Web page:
How can state and federal agencies help California’s largest agricultural region address its difficult water management problems? This was the theme of an event last week that brought together PPIC experts with top officials working on issues related to water, agriculture, and natural resources.
Ellen Hanak, director of the PPIC Water Policy Center, launched the event by summarizing findings from a new report on the valley’s water- and land-management challenges and outlining some strategies for addressing them.
Groundwater overdraft is the valley’s key water challenge. A state mandate to bring groundwater use to sustainable levels will have broad effects on valley agriculture and the regional economy—most likely including some permanent idling of farmland to balance water budgets. Hanak noted that only about a quarter of the valley’s groundwater deficit can be filled with new supplies at prices farmers can afford.
According to Hanak, the most promising solutions fall into three buckets: “Ways to increase flexibility in how we manage water and related land resources; ways to provide incentives so that growers, who are some of the key decision makers on the ground, can do this so it makes business sense to them; and ways to stack benefits so you get more than one thing out of it—maybe you get groundwater recharge and wetland habitat, for example.”
The three panelists—Wade Crowfoot of the California Natural Resources Agency, Karen Ross of the California Department of Food and Agriculture, and Thomas Hedt of the Natural Resources Conservation Service’s California office―discussed key issues and ways their agencies can partner with local stakeholders to ease the process of replenishing groundwater in coming years.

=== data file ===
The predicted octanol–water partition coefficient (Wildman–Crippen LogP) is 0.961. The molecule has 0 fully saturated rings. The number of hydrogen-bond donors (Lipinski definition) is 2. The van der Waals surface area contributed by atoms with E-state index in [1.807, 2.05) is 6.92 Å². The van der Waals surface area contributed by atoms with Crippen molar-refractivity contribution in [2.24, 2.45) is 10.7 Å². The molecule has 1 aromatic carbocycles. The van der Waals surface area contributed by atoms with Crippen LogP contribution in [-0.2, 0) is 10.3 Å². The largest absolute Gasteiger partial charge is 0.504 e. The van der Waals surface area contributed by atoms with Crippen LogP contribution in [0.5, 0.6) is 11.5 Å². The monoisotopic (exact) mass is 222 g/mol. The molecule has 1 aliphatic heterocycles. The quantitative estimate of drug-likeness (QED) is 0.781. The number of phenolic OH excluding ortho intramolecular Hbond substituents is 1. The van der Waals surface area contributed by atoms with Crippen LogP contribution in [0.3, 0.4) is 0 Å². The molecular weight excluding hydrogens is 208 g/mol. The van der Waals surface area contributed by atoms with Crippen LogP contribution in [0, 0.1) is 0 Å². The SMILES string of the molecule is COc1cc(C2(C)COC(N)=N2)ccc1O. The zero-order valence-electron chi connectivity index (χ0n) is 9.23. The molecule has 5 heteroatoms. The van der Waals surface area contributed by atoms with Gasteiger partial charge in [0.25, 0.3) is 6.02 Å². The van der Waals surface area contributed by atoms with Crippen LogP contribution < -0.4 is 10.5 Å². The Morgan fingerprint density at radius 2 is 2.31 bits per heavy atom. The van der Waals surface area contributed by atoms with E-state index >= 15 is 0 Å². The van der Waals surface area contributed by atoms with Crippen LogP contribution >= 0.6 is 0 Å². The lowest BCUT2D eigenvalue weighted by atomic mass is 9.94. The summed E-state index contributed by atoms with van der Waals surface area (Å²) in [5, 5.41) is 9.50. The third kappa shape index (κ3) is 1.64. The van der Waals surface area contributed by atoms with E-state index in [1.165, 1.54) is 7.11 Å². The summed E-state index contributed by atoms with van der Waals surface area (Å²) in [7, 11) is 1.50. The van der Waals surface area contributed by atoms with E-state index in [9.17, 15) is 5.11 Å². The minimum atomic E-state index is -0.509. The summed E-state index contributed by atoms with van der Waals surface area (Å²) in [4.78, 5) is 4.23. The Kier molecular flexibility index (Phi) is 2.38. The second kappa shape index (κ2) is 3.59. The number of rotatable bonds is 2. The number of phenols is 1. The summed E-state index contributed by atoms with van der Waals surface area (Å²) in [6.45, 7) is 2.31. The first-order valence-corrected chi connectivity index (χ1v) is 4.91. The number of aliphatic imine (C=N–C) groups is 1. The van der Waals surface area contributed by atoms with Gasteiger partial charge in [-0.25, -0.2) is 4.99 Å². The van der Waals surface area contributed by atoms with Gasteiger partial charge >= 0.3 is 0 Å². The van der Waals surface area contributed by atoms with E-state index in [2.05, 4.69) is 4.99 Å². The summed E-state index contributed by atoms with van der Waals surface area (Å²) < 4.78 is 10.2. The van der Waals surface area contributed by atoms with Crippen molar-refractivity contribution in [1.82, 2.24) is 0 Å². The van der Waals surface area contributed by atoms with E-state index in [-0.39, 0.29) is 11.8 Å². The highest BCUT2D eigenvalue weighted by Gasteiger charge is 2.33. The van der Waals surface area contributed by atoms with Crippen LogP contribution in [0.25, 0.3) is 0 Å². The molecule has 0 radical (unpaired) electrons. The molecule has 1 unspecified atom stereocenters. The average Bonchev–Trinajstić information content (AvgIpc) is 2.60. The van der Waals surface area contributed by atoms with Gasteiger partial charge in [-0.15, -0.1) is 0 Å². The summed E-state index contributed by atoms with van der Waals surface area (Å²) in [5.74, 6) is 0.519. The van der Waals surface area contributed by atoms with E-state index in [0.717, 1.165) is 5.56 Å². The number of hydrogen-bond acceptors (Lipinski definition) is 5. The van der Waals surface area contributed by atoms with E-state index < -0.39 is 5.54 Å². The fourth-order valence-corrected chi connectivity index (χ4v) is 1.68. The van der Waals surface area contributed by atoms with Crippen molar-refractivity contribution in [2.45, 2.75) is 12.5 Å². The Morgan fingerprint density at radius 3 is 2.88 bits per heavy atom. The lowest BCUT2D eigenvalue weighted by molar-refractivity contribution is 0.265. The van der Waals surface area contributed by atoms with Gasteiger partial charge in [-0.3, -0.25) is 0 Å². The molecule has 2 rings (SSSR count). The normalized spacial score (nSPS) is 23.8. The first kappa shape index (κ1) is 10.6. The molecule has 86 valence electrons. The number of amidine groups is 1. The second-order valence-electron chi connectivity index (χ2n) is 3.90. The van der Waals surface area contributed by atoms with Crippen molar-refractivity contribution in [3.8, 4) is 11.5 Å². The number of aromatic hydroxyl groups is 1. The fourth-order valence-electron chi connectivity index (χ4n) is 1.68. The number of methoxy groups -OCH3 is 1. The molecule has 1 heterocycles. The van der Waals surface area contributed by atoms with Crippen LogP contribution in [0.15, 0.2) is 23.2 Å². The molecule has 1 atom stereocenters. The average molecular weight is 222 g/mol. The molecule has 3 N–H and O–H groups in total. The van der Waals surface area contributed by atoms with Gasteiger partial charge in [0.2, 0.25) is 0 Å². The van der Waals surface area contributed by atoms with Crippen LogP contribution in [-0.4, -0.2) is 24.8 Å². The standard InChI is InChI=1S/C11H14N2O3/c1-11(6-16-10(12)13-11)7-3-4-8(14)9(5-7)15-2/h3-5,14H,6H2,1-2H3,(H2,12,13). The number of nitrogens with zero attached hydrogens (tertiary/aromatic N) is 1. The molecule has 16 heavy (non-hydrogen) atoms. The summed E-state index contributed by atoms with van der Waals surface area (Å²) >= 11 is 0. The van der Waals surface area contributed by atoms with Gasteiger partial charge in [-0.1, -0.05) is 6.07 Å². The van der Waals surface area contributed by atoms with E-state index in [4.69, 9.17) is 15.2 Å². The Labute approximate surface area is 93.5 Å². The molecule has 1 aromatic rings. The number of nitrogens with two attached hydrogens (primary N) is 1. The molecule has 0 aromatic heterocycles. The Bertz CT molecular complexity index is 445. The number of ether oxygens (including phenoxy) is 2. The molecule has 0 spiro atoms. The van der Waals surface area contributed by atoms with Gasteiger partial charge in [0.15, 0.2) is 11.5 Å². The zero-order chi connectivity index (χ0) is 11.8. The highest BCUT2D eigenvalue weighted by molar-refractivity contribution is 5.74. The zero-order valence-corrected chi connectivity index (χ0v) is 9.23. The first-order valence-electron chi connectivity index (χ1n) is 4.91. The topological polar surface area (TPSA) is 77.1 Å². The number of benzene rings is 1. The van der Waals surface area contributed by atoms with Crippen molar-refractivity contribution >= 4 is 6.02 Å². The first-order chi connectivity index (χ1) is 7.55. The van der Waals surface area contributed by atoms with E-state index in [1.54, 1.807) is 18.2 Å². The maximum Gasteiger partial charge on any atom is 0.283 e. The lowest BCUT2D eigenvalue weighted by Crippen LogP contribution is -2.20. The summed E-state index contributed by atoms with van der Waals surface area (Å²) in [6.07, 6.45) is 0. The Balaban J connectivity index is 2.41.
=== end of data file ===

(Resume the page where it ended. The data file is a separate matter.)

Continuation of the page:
Crowfoot highlighted the importance of working with local communities, governments, and water agencies to address water challenges. “State government doesn’t actually have the solutions. We have the resources and the power of making new laws, but the solutions that are going to help limit disruption as it relates to water are going to be found on the ground,” he said. “The question is what can we do at the state level to empower the locals to find those solutions.”
Ross said multi-benefit approaches will be critically important, particularly for reaping environmental benefits when land is fallowed. “New partnerships and unusual allies” are key to achieving such benefits and finding durable solutions, she noted.
For example, she added, “the environmental justice community and agriculture community continue to partner to find drinking water solutions”—a process that “also bodes well for what we can do on the land.”
Hedt described new federal pilot projects to improve wildlife habitat and promote groundwater recharge. He noted that a key federal farm program has been made more flexible to allow broader partnerships that can enable habitat conservation on farmlands and address other challenges more efficiently.
We invite you watch the video from the event.
This was the second public event about this research; the first was held in Fresno in February.